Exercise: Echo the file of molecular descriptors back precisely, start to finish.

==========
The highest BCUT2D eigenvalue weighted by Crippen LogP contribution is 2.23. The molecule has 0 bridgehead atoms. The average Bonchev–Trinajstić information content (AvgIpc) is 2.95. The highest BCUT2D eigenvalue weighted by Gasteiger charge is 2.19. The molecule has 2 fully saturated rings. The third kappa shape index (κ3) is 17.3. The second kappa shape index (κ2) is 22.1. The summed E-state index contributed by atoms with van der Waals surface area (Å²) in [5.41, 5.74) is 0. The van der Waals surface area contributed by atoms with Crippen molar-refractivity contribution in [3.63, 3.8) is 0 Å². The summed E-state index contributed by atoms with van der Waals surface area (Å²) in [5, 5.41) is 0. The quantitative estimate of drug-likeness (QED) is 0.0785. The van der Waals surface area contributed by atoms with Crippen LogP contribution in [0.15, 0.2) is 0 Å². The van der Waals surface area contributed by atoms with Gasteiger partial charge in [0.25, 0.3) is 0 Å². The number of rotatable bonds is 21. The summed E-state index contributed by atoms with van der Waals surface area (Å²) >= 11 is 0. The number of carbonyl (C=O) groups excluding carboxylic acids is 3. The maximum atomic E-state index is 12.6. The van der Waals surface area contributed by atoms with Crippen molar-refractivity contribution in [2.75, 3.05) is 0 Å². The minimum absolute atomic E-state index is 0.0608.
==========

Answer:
The highest BCUT2D eigenvalue weighted by Crippen LogP contribution is 2.23. The molecule has 0 bridgehead atoms. The average Bonchev–Trinajstić information content (AvgIpc) is 2.95. The highest BCUT2D eigenvalue weighted by Gasteiger charge is 2.19. The molecule has 2 fully saturated rings. The third kappa shape index (κ3) is 17.3. The second kappa shape index (κ2) is 22.1. The summed E-state index contributed by atoms with van der Waals surface area (Å²) in [5.41, 5.74) is 0. The van der Waals surface area contributed by atoms with Crippen molar-refractivity contribution in [3.63, 3.8) is 0 Å². The summed E-state index contributed by atoms with van der Waals surface area (Å²) in [5, 5.41) is 0. The quantitative estimate of drug-likeness (QED) is 0.0785. The van der Waals surface area contributed by atoms with Crippen LogP contribution in [0.15, 0.2) is 0 Å². The van der Waals surface area contributed by atoms with Gasteiger partial charge in [0.25, 0.3) is 0 Å². The number of rotatable bonds is 21. The summed E-state index contributed by atoms with van der Waals surface area (Å²) >= 11 is 0. The number of carbonyl (C=O) groups excluding carboxylic acids is 3. The maximum atomic E-state index is 12.6. The van der Waals surface area contributed by atoms with Crippen molar-refractivity contribution in [2.75, 3.05) is 0 Å². The minimum absolute atomic E-state index is 0.0608.